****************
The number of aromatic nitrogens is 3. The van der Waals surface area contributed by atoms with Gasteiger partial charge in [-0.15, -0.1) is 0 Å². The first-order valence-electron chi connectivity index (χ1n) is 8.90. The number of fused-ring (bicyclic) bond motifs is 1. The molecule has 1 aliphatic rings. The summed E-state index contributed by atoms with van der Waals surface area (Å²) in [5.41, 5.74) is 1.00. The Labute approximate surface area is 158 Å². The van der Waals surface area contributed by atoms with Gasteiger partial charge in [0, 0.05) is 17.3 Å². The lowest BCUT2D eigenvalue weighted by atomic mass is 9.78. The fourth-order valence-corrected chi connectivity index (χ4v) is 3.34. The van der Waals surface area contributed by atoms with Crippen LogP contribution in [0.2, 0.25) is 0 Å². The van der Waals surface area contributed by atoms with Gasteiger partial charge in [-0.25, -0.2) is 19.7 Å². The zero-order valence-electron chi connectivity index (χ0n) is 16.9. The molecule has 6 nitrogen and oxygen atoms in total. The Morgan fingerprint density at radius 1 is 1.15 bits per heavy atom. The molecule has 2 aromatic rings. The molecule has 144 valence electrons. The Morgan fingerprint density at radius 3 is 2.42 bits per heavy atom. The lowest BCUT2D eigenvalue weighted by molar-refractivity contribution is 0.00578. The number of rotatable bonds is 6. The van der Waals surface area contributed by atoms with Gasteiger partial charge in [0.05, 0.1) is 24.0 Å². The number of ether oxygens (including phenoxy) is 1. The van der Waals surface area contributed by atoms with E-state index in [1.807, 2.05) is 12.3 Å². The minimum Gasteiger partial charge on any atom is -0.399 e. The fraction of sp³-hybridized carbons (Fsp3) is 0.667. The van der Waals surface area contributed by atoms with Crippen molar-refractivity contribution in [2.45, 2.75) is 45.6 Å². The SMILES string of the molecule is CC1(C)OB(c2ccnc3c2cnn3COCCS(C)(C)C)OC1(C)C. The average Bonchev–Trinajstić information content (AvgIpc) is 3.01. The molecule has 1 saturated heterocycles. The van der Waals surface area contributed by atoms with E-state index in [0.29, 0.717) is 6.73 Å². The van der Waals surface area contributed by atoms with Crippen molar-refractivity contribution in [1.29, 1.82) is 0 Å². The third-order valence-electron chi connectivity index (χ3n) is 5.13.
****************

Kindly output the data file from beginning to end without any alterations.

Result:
The number of aromatic nitrogens is 3. The van der Waals surface area contributed by atoms with Gasteiger partial charge in [-0.15, -0.1) is 0 Å². The first-order valence-electron chi connectivity index (χ1n) is 8.90. The number of fused-ring (bicyclic) bond motifs is 1. The molecule has 1 aliphatic rings. The summed E-state index contributed by atoms with van der Waals surface area (Å²) in [5.41, 5.74) is 1.00. The Labute approximate surface area is 158 Å². The van der Waals surface area contributed by atoms with Gasteiger partial charge in [0, 0.05) is 17.3 Å². The lowest BCUT2D eigenvalue weighted by atomic mass is 9.78. The fourth-order valence-corrected chi connectivity index (χ4v) is 3.34. The van der Waals surface area contributed by atoms with Crippen LogP contribution in [0.2, 0.25) is 0 Å². The van der Waals surface area contributed by atoms with Gasteiger partial charge in [-0.25, -0.2) is 19.7 Å². The zero-order valence-electron chi connectivity index (χ0n) is 16.9. The molecule has 6 nitrogen and oxygen atoms in total. The Morgan fingerprint density at radius 1 is 1.15 bits per heavy atom. The molecule has 2 aromatic rings. The molecule has 144 valence electrons. The Morgan fingerprint density at radius 3 is 2.42 bits per heavy atom. The lowest BCUT2D eigenvalue weighted by molar-refractivity contribution is 0.00578. The number of rotatable bonds is 6. The van der Waals surface area contributed by atoms with Gasteiger partial charge in [0.05, 0.1) is 24.0 Å². The number of ether oxygens (including phenoxy) is 1. The van der Waals surface area contributed by atoms with E-state index in [1.807, 2.05) is 12.3 Å². The minimum Gasteiger partial charge on any atom is -0.399 e. The fraction of sp³-hybridized carbons (Fsp3) is 0.667. The van der Waals surface area contributed by atoms with Crippen molar-refractivity contribution in [2.45, 2.75) is 45.6 Å². The SMILES string of the molecule is CC1(C)OB(c2ccnc3c2cnn3COCCS(C)(C)C)OC1(C)C. The average Bonchev–Trinajstić information content (AvgIpc) is 3.01. The molecule has 1 saturated heterocycles. The van der Waals surface area contributed by atoms with E-state index in [0.29, 0.717) is 6.73 Å². The van der Waals surface area contributed by atoms with Crippen molar-refractivity contribution in [1.29, 1.82) is 0 Å². The third-order valence-electron chi connectivity index (χ3n) is 5.13.